Bioconsensus is a rapidly evolving scientific field in which consensus methods, often developed for use in social choice theory, are adapted for such areas of the biological sciences as taxonomy, systematics, and evolutionary and molecular biology. Typically, after several alternatives are produced using different data sets, methods or algorithms, one needs to find a consensus solution.
The axiomatic approach of this book explores the existence or nonexistence of consensus rules that satisfy particular sets of desirable well-defined properties. The axiomatic research reviewed here focuses first on the area of group choice, then in areas of biomathematics where the objects of interest represent partitions of a set, hierarchical structures, phylogenetic trees, or molecular sequences.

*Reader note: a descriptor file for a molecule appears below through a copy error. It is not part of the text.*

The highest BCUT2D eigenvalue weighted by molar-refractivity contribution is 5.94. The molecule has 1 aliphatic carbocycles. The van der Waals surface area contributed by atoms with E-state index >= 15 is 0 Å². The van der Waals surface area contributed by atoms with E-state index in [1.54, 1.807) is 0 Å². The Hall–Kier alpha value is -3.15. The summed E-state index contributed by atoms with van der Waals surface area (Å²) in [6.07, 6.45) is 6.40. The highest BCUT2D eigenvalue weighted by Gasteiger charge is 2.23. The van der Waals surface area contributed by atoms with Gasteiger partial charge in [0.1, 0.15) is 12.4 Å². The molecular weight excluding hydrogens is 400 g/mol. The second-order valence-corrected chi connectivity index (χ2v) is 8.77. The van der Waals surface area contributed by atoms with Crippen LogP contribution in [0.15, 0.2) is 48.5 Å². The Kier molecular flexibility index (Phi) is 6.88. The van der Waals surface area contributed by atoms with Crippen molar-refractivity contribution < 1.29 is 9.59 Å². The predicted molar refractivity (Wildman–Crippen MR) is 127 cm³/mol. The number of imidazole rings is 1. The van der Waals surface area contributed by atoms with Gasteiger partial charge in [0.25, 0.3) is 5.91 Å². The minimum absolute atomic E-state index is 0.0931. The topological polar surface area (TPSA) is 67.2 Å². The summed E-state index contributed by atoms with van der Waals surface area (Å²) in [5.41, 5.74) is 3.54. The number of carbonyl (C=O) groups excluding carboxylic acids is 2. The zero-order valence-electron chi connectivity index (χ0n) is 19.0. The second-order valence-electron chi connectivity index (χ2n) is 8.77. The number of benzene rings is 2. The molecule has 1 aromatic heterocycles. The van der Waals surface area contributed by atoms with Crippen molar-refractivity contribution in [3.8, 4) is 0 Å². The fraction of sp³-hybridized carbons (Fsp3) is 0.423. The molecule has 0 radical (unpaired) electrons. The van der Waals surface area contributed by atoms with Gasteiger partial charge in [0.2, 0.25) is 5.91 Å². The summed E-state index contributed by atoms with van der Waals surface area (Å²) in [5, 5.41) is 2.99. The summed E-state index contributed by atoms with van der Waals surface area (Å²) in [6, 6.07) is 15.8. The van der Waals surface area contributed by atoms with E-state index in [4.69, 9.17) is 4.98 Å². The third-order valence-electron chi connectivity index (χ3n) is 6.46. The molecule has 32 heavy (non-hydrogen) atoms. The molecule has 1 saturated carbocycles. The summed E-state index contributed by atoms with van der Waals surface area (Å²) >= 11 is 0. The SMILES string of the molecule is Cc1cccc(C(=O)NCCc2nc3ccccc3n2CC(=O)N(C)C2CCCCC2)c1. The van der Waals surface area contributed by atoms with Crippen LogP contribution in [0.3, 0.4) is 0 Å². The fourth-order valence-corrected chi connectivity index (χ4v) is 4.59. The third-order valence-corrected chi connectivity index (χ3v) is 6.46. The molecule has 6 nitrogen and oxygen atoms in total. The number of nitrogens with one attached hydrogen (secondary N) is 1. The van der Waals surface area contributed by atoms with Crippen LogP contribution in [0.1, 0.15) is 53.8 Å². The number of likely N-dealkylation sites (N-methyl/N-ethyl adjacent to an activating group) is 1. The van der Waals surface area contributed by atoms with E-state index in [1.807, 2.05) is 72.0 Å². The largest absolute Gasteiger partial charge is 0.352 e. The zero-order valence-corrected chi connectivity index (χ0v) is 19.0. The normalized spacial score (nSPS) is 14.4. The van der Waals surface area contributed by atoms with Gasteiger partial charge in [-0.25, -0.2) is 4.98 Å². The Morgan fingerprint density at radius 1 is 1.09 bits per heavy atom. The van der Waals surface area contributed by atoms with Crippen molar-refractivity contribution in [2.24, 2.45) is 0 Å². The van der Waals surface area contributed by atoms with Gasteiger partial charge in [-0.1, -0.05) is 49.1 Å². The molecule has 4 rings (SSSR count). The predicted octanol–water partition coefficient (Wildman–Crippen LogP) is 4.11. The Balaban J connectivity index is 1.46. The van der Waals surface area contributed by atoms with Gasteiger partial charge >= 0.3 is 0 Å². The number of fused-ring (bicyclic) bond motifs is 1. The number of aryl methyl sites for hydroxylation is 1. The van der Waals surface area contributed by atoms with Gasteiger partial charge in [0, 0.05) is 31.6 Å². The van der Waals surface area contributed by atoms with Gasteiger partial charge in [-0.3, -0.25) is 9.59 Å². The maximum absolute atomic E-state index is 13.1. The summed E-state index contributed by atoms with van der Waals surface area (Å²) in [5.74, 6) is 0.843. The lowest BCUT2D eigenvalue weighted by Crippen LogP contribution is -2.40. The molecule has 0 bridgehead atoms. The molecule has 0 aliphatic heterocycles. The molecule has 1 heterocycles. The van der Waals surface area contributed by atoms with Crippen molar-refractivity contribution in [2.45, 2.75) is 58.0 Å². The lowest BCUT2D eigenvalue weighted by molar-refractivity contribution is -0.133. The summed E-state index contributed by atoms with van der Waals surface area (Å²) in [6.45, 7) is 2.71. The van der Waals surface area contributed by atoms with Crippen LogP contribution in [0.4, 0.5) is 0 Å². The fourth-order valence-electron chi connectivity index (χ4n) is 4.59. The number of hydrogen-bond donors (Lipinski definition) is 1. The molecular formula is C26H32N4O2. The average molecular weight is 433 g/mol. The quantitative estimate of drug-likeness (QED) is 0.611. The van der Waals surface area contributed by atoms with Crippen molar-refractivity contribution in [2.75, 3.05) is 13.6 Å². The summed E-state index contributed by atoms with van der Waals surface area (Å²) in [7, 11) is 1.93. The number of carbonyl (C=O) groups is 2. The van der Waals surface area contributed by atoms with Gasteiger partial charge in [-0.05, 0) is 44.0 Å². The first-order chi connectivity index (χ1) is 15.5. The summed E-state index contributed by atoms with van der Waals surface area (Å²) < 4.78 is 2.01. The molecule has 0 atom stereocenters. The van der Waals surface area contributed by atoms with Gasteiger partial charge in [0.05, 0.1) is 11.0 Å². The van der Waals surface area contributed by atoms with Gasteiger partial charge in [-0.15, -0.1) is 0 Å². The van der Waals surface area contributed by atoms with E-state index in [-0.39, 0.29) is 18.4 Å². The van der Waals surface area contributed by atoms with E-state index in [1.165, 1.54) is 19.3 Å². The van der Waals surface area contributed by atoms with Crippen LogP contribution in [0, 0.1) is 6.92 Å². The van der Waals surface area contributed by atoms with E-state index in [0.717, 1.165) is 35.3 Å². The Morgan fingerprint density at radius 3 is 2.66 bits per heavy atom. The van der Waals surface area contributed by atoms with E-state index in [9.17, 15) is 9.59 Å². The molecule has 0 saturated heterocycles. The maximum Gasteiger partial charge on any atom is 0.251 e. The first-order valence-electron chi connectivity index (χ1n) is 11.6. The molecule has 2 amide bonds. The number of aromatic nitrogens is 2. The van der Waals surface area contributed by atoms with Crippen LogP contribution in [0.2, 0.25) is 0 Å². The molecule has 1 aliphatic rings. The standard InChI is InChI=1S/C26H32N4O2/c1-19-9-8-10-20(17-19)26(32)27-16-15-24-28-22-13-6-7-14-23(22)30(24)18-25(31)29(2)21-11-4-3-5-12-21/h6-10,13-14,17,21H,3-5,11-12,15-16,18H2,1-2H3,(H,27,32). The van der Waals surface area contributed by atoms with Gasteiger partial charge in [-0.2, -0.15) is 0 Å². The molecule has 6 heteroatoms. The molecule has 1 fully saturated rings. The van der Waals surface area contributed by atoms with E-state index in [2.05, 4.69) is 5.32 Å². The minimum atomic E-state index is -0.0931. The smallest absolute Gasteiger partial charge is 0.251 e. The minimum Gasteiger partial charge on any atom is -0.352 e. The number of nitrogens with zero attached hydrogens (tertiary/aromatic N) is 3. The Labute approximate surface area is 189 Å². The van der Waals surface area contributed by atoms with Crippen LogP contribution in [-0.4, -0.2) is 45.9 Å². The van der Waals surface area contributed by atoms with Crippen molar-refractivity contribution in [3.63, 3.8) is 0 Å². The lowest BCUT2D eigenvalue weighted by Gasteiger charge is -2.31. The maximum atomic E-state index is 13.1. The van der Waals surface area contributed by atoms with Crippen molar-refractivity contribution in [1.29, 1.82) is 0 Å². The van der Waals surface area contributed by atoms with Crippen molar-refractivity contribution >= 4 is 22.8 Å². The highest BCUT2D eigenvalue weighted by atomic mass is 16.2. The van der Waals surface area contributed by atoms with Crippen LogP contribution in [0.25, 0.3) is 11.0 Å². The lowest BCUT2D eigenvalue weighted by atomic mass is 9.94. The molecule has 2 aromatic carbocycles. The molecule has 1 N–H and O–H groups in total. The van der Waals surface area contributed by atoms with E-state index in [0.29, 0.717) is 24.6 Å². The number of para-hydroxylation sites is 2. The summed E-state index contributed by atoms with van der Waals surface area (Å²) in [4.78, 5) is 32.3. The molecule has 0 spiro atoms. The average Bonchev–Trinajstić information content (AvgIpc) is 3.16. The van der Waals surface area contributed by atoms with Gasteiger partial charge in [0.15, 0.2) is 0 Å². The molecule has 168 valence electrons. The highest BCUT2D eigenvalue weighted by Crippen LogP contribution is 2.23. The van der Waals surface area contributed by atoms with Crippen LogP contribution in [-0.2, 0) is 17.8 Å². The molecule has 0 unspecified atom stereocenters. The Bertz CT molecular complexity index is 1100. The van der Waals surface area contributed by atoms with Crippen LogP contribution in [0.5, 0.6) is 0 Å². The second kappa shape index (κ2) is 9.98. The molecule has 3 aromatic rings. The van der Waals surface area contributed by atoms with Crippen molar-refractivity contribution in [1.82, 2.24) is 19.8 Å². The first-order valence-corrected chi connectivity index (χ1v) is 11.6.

Axiomatic Consensus Theory in Group Choice and Biomathematics provides a unique comprehensive review of axiomatic consensus theory in biomathematics as it has developed over the past 30 years. Established here are the theory’s basic results using standard terminology and notation and with uniform attention to rigor and detail. This book cites both traditional and current literature and poses open problems that remain to be solved. The bibliographic notes in each chapter place the described work within a general context while providing useful pointers to relevant research. The bibliographic references are a valuable resource for both students and experts in the field.